“Great is the human who has not lost his childlike heart”
— Mencius (Meng-Tse), 4th century BCE
The best-known creativity techniques are:
- Osborn’s brainstorming (1963)
- Altshuller’s theory of inventive problem solving (TRIZ: 1996, 1998)
- De Bono’s lateral thinking (1967)
1. Linear approaches (for idea generation; provide a structure to seek and find alternative solutions)
- Attribute Listening (go beyond what is typical). Attribute Listing focuses on the attributes of an object, seeing how each attribute could be improved. Break the product/process into parts, identify ways of improving each of them, and then bring these modification to create a new product/process.
- Morphological Synthesis. Morphological Synthesis or Analysis uses the same basic technique as Attribute Listing, but is used to create a new product by mixing components in a new way.
- Force Fields Analysis (identifying the forces that may drive or resist a proposed change)
- Mind Mapping
- Idea checklist
2. Intuitive approaches (help individuals or groups in achieving an inner state of calmness when new ideas might appear)
- Imagery - symbols, scenes, images, “using all the scenes to recreate or create an experience in the mind” (Vealey & w\Walter, 1993)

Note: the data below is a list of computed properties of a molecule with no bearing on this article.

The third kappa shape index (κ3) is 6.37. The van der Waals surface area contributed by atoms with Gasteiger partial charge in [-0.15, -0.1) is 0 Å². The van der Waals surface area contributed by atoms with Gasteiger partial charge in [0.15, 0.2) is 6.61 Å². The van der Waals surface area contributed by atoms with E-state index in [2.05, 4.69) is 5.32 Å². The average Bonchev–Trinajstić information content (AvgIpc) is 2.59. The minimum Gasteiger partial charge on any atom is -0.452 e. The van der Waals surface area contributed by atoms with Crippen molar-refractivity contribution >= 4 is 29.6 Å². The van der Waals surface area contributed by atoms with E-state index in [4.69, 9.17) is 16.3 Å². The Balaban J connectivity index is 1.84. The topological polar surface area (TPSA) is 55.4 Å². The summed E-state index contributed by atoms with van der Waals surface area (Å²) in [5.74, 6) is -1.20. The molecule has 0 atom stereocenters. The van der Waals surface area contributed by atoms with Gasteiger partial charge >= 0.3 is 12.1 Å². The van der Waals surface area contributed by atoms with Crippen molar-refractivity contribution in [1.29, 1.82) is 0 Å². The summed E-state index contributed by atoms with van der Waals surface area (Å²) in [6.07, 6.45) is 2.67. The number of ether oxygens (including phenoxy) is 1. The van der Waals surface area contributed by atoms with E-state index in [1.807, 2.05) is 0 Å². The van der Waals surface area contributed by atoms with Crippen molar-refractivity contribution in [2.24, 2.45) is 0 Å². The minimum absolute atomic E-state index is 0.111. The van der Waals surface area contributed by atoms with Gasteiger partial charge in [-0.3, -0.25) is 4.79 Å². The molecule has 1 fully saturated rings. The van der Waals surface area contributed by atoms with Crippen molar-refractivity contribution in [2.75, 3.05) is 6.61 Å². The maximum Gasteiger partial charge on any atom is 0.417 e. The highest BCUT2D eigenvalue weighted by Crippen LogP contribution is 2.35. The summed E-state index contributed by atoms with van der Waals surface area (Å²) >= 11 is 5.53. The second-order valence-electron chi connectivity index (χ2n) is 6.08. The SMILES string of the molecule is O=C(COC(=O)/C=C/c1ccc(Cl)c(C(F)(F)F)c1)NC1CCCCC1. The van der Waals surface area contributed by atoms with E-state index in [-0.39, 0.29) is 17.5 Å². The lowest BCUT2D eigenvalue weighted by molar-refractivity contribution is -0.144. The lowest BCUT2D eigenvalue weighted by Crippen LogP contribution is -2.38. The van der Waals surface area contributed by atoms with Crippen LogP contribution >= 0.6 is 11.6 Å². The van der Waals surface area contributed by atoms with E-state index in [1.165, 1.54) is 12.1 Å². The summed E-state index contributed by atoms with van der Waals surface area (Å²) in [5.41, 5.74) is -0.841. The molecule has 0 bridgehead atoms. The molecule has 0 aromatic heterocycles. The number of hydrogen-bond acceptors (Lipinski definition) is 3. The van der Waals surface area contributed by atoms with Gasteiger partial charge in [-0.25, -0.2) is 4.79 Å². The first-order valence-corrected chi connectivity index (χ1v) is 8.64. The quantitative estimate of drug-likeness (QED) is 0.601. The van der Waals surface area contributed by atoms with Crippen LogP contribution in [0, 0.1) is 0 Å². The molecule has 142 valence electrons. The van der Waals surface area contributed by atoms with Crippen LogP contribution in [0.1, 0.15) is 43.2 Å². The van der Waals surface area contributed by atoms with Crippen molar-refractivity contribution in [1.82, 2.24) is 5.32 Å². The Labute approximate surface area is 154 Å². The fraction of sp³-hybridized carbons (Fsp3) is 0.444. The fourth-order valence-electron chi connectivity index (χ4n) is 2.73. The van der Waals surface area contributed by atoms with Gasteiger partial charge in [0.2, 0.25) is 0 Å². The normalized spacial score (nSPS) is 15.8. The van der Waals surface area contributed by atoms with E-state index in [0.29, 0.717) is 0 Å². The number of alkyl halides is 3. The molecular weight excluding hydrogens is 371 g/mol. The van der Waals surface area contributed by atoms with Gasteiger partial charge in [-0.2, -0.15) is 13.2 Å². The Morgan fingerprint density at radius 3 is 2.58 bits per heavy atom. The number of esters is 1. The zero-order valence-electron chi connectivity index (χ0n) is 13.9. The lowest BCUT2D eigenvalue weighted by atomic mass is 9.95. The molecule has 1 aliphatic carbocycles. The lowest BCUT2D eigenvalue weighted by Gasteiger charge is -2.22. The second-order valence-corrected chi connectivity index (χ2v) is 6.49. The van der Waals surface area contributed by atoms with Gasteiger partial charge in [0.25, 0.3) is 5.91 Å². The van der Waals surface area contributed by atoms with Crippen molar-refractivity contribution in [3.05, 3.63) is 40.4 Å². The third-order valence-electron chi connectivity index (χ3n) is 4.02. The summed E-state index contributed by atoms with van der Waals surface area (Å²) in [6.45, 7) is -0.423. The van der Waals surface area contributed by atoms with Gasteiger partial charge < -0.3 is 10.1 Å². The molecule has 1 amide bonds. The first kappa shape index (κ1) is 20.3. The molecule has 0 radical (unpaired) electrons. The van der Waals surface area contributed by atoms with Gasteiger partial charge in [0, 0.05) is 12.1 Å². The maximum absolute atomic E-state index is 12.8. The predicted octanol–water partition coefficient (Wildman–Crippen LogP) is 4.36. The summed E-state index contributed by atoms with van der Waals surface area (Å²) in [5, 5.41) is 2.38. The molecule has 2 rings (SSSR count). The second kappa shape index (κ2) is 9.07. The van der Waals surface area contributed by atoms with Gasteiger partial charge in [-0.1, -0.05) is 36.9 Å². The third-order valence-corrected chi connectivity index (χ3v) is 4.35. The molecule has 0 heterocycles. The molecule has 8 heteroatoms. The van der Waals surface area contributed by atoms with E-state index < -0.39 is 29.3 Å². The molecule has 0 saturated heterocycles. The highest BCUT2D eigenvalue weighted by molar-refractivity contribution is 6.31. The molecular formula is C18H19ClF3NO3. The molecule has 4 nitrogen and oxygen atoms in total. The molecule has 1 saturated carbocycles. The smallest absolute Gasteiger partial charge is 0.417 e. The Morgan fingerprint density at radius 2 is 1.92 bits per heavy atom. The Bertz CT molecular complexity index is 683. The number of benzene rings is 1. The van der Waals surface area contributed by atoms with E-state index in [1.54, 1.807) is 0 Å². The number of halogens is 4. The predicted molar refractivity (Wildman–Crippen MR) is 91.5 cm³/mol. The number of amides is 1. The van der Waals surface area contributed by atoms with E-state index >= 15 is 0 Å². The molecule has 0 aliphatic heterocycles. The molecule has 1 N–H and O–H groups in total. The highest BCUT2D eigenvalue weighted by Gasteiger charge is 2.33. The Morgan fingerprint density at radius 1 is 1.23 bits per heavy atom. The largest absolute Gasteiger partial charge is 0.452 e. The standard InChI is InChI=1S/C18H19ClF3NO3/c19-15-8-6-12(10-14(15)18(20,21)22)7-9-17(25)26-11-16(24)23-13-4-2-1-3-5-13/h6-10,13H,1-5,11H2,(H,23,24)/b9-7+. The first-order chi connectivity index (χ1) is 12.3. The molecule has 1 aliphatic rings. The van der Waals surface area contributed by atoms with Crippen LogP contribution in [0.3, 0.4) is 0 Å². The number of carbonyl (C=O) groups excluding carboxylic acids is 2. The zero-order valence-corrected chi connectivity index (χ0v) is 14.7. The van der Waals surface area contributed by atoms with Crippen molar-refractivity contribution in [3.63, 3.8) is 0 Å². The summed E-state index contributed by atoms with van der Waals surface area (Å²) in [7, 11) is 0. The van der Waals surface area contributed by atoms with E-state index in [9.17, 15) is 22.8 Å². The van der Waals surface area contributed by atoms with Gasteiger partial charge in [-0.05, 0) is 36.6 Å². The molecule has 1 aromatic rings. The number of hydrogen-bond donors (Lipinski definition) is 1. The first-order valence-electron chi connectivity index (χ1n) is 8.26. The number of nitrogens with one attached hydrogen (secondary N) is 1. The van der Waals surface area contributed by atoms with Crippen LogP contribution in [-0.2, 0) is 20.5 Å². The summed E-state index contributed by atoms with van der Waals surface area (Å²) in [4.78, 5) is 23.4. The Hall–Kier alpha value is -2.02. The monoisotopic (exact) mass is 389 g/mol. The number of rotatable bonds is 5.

- Analogical Thinking (Ex: Pringles Potato Chips came from analogy of wet leaves, which can be stacked one on the top of the other without being damaged)
- Meditation. Some people swim or go for a walk. I like going for a walk on my own to the forest next to my house– usually take a note book and a pen and write down the ideas that come to my mind.
Three Must-Haves for Team Creativity. 3 tips from Teresa Amabile interviewed by Daniel Goleman:
Weird Things To Boost Your Creativity
- Go and work from a coffee shop from time to time
- Listen to your favorite music
- Switch to dim light mode
- Fight routine
- Whatever you think, think the opposite
- Daydream. Interested in creating your dream map? Read my post on this.